1. There were people in government that disagreed with the governor and his administration. Our founding fathers put checks and balances in the U.S. Constitution to prevent one person from having too much power.
  2. A free press is important. Without a free press, no one would have ever known the corruption of the governor or his top aids.
  3. The right of the people peaceably to assemble, and to petition the government for a redress of grievances is important and needs to be exercised.
  4. When these rights are hindered and citizens are shot at (rubber or lead bullets), tear gassed and subject to flash grenades they need to stand strong and not give up.
  5. Intersection matters. After the celebration is over, there will be differing ideas as to what is best for Puerto Rico going forward. Everyone joined forces to take care of the immediate problem. The immediate problem was an executive branch that thought it was above the law, tried to stifle critics, did not have to answer to the press, and could ignore the will of the people. Their hubris was hurting over 3 million people.
  6. Your voice matters no matter how rich or poor you are, no matter your age, gender, race, religion or orientation. Entertainer Ricky Martin stood side my side with people our executive branch diminishes often.

Why This Matters

I have seen this meme floating about social media for months by my fellow liberal and progressive friends. It reads:

I was asked again tonight by a friend in France,

“Why aren’t Americans out in the streets [en masse]?”

What should I tell them?

The reply is:

“We don’t have job protections and guarantees like they do in France. We have to schedule stuff on the weekends or our days off. If we called a general strike we’d all get fired. We have no guaranteed healthcare, so if we get fired we have no health insurance. You can see why the powers that be here in the US want to break unions, make healthcare rare, keep wages low, keep time off limited.”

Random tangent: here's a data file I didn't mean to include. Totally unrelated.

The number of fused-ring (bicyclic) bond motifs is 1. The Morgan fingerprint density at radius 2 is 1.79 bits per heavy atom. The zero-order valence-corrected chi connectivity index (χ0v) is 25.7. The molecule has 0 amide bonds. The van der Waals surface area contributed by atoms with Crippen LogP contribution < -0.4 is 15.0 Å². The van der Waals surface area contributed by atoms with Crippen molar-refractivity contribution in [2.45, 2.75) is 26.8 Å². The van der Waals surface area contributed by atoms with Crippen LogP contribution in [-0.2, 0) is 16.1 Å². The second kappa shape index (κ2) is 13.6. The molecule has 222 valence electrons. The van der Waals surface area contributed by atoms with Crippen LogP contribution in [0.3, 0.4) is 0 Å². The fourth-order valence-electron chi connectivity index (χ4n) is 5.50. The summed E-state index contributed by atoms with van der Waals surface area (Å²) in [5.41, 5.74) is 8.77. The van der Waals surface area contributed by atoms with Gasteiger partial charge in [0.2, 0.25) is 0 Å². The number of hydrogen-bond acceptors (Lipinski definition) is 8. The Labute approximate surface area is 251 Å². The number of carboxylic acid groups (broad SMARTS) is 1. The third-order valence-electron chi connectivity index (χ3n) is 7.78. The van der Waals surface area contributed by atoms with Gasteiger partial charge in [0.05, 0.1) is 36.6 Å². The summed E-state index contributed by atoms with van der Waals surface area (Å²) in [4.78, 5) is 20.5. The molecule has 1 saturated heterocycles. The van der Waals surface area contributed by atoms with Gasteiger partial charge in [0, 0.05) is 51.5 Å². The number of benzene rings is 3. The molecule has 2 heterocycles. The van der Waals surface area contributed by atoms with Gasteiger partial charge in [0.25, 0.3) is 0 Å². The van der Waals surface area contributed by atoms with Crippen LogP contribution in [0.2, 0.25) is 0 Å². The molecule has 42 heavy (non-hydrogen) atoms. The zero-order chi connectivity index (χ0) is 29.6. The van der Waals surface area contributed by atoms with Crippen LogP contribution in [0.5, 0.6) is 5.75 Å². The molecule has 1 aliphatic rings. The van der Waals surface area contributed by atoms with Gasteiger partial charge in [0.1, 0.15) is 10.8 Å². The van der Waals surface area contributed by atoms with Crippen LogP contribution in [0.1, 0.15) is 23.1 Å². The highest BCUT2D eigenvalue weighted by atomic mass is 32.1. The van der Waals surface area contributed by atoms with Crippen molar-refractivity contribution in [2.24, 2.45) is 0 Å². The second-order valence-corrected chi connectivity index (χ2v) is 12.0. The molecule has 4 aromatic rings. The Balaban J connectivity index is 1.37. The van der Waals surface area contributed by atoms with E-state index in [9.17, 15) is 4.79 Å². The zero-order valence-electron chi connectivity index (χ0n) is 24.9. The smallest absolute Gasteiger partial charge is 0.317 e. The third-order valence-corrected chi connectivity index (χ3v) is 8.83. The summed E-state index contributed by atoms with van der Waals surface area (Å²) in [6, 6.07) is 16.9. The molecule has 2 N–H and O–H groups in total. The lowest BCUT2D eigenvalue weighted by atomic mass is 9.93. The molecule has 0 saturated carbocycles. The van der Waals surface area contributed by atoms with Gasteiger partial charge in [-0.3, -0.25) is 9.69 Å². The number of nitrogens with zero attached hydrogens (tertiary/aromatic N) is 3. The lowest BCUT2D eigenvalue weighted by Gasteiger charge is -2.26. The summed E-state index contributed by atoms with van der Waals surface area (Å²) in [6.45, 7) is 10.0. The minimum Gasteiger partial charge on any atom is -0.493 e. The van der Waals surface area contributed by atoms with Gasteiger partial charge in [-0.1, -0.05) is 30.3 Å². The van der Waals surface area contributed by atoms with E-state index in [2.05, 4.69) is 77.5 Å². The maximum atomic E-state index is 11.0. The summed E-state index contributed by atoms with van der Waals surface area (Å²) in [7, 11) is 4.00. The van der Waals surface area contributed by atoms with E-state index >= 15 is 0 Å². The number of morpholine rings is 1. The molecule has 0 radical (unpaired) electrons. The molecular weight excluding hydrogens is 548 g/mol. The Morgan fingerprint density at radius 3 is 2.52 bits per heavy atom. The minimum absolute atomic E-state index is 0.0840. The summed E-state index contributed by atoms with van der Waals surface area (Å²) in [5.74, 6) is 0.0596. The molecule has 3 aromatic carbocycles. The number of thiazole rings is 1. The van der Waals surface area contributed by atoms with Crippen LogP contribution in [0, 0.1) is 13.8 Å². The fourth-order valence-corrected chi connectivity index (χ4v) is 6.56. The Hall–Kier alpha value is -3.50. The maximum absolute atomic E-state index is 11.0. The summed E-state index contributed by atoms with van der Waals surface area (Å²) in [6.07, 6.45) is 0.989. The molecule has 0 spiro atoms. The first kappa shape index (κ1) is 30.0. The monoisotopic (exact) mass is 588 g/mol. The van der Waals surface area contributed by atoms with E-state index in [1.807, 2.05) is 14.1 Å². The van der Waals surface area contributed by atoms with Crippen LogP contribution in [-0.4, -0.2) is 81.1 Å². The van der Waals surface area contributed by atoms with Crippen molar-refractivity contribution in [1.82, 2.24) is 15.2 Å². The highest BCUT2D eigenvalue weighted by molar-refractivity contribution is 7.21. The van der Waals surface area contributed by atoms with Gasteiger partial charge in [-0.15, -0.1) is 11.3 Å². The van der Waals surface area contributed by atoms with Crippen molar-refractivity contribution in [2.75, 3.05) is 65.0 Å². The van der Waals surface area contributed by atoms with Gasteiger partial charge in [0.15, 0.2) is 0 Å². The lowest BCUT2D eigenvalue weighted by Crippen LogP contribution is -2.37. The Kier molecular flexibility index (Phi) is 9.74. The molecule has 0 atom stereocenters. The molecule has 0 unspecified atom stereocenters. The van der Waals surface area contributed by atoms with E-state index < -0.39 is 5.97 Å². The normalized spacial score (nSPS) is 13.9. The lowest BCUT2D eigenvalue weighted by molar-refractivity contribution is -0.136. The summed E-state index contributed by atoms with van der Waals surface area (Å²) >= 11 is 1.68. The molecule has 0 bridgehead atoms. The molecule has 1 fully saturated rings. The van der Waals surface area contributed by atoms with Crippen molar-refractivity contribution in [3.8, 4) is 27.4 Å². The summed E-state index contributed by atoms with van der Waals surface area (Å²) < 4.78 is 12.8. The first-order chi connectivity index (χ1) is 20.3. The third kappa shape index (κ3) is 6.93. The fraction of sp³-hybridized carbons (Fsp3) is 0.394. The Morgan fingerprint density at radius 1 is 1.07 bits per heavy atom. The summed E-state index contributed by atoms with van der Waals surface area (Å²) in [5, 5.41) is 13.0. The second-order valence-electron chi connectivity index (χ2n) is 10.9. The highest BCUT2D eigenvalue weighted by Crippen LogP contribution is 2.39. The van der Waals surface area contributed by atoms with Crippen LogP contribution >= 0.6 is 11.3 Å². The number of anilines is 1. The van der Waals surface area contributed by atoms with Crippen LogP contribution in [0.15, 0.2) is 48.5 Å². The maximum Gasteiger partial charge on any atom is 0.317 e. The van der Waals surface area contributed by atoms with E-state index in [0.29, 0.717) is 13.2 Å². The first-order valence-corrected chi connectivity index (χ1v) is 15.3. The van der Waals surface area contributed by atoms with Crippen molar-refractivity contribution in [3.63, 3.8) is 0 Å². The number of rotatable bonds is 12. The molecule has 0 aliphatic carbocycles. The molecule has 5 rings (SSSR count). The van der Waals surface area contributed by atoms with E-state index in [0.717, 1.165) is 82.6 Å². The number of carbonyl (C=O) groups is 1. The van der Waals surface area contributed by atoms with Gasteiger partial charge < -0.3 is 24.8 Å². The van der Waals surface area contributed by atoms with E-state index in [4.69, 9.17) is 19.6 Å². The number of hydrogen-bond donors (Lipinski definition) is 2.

Everything listed here as an excuse to not protest are the exact reasons we need to protest!

Almost 45% of Puerto Rico lives below the poverty line. From 1976 to 2019 the average unemployment rate has been just below 15%. Over 60% of Puerto Rico is on medicaid and those funds are swiftly depleting. Due to federal cuts, the people without any access to healthcare is far higher by percentage than in the rest of the U.S. Their executive branch is corrupt. Yet they rose. They protested. In the wake of rampant unemployment, no job security, no access to quality healthcare, rising crime and poverty they rose up. In 11 days they made history. The people still in office and the new executive administration are now on notice that the free press and the people of Puerto Rico will hold them accountable.

Children have died in concentration camps in our borders. LGBTQ+ youth lost civil rights under this administration. The president has tried to suppress the free press. The president has profiled people as less based on their religion, nationality and skin color. ICE violates due process and the Constitution constantly. Our president has incited violent threats after making racist statements about elected representatives who disagree with him. Laws are being proposed to suppress the right to protest. Voter suppression is occurring.

Are we foolish enough to believe these things are going to fix themselves?

When will we stop using the reasons we should rise up as our excuses not to?